Parking meters nickel and dime Vancouver

I'm the first to admit it. I become very irrational when it comes to paid parking.

I will drive around a block multiple times in the hope of finding a free parking spot before paying.

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If I must park at a meter, I seek out one with a flashing green light, meaning there’s still some time left.

Knowing this, you might appreciate why I became quite perturbed at 6:05 p.m. on March 30th when I discovered a City of Vancouver parking meter on West 4th Avenue that didn’t know the time.

Why is it important that a parking meter knows the time? Because an increasing number of meters around Vancouver now charge different rates for different times of day or week.

This meter charged $3 per hour before 6 p.m. and $2 per hour after 6.

Before I left my car for a dinner engagement, I decided to listen to the 6 p.m. CBC news. After a few minutes, I paid to park.

Normally, I use the Pay-by-Phone app. However, since I had many coins in my pocket I inserted $2, only to discover this got me 40 minutes, not 60 minutes as advertised. I was upset.

I was about to add another $2 but decided instead to photograph the parking meter error and tweet it out with the caption “this meter does not know how to tell the time.” 

I told my dinner guest about my frustration with a parking meter, adding that if I got a ticket I would contest it. I got a ticket.

This prompted a Facebook post later that evening describing the incident and seeking advice on whether to contest the ticket. Most of my Facebook friends urged me to fight it.

CL wrote: “Yes — contest it. I've seen (parking attendants) standing next to meters waiting for them to hit "0" as the car owner is walking back towards the car...and they then race to give a ticket just as the owner arrives. They are ruthless. This is no longer the nice, kind city that it used to be.”

CR wrote: “How about broken meters? When one swallowed my tooney and gave me nothing in return, I called and was told “that's why you should use your phone app"! Hmm. Double paid. Not good.”

DC had extensive, thoughtful comments, including: “Parking law is, in my experience, profoundly perverse….the offense is not failing to pay, it’s being parked while the meter is expired. Thus, if the meter is broken or functioning improperly, you are still guilty if it shows expired while you’re parked there.”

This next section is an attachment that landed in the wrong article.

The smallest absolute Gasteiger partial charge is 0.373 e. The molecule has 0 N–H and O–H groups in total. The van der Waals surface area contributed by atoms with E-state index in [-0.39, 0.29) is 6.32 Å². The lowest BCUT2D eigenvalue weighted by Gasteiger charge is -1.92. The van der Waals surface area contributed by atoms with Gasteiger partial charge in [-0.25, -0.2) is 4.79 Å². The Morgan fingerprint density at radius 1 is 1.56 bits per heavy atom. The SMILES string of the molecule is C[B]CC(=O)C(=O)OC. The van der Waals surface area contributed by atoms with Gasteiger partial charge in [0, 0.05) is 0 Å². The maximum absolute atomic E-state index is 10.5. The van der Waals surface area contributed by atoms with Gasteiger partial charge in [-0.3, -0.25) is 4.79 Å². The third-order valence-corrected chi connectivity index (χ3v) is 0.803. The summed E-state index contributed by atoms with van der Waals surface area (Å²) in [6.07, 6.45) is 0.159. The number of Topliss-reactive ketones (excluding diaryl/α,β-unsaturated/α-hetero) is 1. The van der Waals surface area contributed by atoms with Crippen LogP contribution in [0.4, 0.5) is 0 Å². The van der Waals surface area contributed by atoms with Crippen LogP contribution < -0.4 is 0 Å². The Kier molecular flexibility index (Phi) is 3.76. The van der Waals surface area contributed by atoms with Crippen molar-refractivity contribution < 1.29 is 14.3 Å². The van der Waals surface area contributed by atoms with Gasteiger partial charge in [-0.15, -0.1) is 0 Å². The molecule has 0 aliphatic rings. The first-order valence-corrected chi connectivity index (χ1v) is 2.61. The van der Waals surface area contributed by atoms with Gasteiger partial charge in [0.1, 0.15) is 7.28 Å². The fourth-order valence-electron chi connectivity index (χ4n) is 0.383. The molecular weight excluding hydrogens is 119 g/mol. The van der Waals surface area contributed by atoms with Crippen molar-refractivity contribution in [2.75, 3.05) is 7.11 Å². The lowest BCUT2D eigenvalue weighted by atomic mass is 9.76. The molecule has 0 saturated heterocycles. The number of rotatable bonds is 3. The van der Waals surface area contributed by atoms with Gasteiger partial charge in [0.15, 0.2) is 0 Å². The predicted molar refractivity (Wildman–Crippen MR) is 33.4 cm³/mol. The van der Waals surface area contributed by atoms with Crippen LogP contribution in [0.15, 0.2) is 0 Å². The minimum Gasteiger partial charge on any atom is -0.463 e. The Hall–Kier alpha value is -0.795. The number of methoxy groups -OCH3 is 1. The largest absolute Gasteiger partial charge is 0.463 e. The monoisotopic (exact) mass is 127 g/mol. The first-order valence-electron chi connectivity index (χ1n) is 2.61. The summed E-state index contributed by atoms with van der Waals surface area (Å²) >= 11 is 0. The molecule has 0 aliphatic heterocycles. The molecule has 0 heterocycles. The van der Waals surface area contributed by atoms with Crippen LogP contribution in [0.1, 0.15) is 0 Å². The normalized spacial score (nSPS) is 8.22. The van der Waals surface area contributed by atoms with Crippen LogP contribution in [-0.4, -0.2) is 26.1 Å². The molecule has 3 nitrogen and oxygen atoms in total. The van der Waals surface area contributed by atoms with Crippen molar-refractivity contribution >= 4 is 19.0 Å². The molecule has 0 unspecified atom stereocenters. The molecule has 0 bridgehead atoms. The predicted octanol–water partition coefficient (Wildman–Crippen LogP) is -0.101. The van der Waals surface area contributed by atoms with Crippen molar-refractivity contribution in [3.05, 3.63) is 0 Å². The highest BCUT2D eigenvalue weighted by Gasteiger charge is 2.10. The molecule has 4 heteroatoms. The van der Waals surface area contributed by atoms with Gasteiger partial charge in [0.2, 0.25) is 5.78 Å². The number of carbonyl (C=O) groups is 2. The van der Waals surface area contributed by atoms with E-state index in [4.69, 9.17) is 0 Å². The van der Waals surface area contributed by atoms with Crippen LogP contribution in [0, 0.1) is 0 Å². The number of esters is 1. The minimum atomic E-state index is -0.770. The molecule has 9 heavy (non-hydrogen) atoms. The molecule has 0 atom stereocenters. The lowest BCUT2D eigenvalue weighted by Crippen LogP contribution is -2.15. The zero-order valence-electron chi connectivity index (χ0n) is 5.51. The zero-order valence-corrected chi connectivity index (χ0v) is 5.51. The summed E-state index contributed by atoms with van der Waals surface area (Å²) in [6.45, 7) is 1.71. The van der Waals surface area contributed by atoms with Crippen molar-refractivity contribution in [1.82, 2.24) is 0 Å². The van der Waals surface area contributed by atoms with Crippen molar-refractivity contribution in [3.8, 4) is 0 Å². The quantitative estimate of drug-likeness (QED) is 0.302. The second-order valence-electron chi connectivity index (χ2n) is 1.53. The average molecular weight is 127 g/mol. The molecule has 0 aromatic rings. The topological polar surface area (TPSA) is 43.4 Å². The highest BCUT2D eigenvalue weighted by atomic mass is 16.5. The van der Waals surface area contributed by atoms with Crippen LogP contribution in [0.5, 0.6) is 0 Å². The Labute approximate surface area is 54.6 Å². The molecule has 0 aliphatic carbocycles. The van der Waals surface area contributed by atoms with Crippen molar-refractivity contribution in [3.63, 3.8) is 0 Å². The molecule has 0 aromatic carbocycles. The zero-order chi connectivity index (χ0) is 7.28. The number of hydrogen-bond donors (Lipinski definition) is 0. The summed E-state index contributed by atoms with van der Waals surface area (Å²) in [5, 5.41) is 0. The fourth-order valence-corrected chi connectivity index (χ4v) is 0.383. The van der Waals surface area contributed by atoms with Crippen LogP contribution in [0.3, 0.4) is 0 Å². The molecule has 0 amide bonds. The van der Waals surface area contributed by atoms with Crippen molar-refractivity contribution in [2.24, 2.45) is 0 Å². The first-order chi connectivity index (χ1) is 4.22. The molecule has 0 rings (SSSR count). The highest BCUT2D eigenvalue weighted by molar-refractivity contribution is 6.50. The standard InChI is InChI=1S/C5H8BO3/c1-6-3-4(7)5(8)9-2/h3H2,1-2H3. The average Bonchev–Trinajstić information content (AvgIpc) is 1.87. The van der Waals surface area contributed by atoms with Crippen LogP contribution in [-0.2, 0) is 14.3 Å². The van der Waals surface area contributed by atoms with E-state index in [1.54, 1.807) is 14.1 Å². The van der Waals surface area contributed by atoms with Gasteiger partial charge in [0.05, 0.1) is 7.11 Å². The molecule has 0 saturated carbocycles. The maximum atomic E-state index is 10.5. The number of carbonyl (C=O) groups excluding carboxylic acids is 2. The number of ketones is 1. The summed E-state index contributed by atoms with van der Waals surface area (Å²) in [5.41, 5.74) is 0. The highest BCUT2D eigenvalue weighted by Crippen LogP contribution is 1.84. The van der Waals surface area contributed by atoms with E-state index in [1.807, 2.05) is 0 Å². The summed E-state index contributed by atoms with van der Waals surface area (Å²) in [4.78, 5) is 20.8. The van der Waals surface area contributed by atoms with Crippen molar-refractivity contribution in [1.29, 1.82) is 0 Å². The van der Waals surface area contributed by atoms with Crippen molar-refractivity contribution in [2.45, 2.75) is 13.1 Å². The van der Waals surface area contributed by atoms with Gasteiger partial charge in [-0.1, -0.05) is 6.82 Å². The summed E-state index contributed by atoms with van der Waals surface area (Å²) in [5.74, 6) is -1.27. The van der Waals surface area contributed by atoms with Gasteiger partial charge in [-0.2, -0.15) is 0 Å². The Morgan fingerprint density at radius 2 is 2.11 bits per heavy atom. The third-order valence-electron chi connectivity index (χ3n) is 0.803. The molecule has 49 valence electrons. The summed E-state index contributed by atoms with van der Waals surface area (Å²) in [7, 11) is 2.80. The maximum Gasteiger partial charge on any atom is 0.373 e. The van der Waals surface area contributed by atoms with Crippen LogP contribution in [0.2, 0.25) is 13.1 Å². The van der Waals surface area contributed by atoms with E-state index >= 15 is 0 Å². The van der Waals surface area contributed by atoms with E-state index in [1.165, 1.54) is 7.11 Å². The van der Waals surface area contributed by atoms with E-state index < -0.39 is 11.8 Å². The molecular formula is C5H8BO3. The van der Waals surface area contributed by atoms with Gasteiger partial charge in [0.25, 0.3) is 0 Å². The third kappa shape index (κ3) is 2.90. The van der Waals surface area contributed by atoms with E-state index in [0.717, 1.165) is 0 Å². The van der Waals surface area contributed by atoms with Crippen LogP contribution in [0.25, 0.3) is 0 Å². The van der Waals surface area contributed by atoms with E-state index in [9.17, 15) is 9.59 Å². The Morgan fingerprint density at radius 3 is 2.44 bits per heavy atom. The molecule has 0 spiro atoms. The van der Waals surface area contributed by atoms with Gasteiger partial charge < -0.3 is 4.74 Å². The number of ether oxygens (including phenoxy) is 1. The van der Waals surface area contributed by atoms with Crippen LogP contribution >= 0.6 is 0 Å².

OJ wrote: “If you can, take one for the team! It's a pain ... but these and other meter problems never get solved because we don't have the time!”

A former city finance official suggested the following: “Just phone 311 and tell them you want to talk to parking enforcement about the ticket. I bet they forgive it.”

I took his advice and spoke to a considerate individual who took down all the details and promised to have someone check the meter and get back to me in writing. She subsequently phoned with bad news. I had to pay.

The meter was determined to be in working order. When I asked to see a copy of the report to determine whether they had checked the clock, I was told I would have to file a Freedom of Information [FOI] request.

Like most Vancouver residents, I do not want to take even more time to contest this ticket. Furthermore, if you read the fine print on the back of the ticket, if the dispute is unsuccessful, instead of a $42 fine you must pay the non-discounted penalty plus a $25 fee. That’s $95.

As this experience demonstrates, parking meters are not infallible. As more parking meter rates are based on time of day and week, I hope the city ensures that other parkers are treated more equitably.

In the meantime, if you encounter a meter that can’t tell the time or is jammed, just phone 311. I will too.

Have you had an experience with a Vancouver parking meter that should be told? If so, write to me and I’ll share the best in a future column.

geller@sfu.ca

@michaelgeller

 

 

 

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